A woman whoappeared Tuesday in Moscow and said she was asking President Vladimir Putin for Russian citizenship.
Tara Reade, who worked in now-President Biden's congressional office for a short period in 1993, said she wanted to stay in Russia after a Republican lawmaker told her she was in physical danger.
Reade, 59, said in an interview streamed by the Sputnik media group — a Russian press outlet — that she'd arrived in Russia as a vacationer.
"When I got off the plane in Moscow, for the first time in a very long time, I felt safe. And I felt heard and felt respected," she said. "I'm still kind of in a daze a bit, but I feel very good," she said. "I feel very surrounded by protection and safety."
Reade sparked headlines in early 2020 by claiming in a podcast that Mr. Biden, who was a senator at the time, sexually assaulted her in a Capitol Hill corridor in August 1993, when she was 29.
Her accusation came just as Mr. Biden was ramping up his campaign against incumbent President Donald Trump, who himself hasof sexual abuse and rape.
"It is not true. I'm saying unequivocally it never, never happened," he said.
Reade said she filed a complaint after the alleged incident, but no record of it has been found, and it's not clear if her allegations have ever been formally investigated.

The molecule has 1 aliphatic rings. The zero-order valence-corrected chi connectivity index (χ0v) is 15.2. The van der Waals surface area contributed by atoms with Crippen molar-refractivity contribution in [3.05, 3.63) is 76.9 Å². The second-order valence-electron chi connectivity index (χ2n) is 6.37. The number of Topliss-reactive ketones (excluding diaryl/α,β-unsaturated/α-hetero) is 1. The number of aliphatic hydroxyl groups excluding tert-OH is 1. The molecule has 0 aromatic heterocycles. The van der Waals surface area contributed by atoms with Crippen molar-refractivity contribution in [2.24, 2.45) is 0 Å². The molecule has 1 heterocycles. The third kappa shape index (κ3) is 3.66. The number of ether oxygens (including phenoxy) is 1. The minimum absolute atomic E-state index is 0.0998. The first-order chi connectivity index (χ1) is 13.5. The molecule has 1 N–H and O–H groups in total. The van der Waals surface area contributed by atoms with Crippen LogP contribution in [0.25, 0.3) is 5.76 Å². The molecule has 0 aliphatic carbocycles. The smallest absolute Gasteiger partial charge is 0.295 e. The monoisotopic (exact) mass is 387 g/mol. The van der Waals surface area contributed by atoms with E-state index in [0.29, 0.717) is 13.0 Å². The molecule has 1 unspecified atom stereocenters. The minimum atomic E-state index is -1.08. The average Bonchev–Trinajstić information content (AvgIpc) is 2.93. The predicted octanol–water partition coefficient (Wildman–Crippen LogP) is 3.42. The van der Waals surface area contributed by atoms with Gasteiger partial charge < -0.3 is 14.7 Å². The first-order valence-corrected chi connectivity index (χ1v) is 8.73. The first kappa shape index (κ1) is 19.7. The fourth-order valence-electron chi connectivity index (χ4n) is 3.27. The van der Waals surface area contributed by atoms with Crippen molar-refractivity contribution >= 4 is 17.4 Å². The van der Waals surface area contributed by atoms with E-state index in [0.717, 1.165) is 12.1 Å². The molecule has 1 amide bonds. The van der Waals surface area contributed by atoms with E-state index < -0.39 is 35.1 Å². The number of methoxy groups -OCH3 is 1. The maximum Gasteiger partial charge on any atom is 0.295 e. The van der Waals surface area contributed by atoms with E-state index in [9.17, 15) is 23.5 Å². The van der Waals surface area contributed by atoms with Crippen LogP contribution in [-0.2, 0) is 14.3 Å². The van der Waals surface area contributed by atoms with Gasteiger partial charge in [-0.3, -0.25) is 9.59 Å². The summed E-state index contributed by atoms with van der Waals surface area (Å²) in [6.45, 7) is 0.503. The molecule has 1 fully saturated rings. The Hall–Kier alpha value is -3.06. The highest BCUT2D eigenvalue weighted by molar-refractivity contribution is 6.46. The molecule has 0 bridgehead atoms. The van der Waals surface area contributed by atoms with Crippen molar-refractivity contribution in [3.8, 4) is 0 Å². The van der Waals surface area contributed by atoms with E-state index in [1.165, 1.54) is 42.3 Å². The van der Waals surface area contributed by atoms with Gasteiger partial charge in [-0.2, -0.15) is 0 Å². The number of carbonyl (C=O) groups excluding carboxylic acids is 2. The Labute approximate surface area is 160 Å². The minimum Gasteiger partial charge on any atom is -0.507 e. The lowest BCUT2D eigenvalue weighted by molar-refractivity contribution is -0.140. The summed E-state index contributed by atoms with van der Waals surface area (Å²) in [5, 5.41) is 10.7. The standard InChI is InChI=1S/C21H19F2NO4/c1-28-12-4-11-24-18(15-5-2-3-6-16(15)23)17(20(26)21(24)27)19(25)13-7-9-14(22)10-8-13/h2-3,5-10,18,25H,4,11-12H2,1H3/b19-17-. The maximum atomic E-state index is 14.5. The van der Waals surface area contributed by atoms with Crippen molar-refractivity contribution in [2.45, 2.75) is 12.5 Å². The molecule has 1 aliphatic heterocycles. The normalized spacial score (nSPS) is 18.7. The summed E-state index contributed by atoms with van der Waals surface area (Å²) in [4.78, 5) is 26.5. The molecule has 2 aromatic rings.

A 1996 court document says her ex-husband mentioned that she'd complained of sexual harassment while working in Mr. Biden's office.
Reade, who called herself a geopolitical analyst, said in the Sputnik interview that after making her allegations public in 2020, she was threatened with prison, her life was threatened, and she was called a Russian agent.
Sitting alongside Maria Butina — a current member of Russia's parliament who wasas an alleged spy for Russia, before being — Reade told the interviewer she has "always loved Russia."
"I do not see Russia as an enemy, nor do many of my fellow American citizens," she said, adding that she had one "large" request.
Though she wants to hold on to her U.S. citizenship, she said she'd "like to apply for citizenship in Russia, from the president of the Russian Federation, Vladimir Putin. ... I do promise to be a good citizen."
Asked for comment about Reade's request, White House deputy press secretary Andrew Bates responded Wednesday, "I won't attempt to speak for an aspiring Russian citizen, the convicted Russian spy who's sponsoring her or the foreign government with which she has chosen to align."
According to The Guardian, Reade said of Butina, "I just really so appreciate Maria and everyone who's been giving me [protection] at a time when it's been very difficult to know if I'm safe or not. I just didn't want to walk home and walk into a cage or be killed, which is basically my two choices."
Nancy Cordes contributed to this report.
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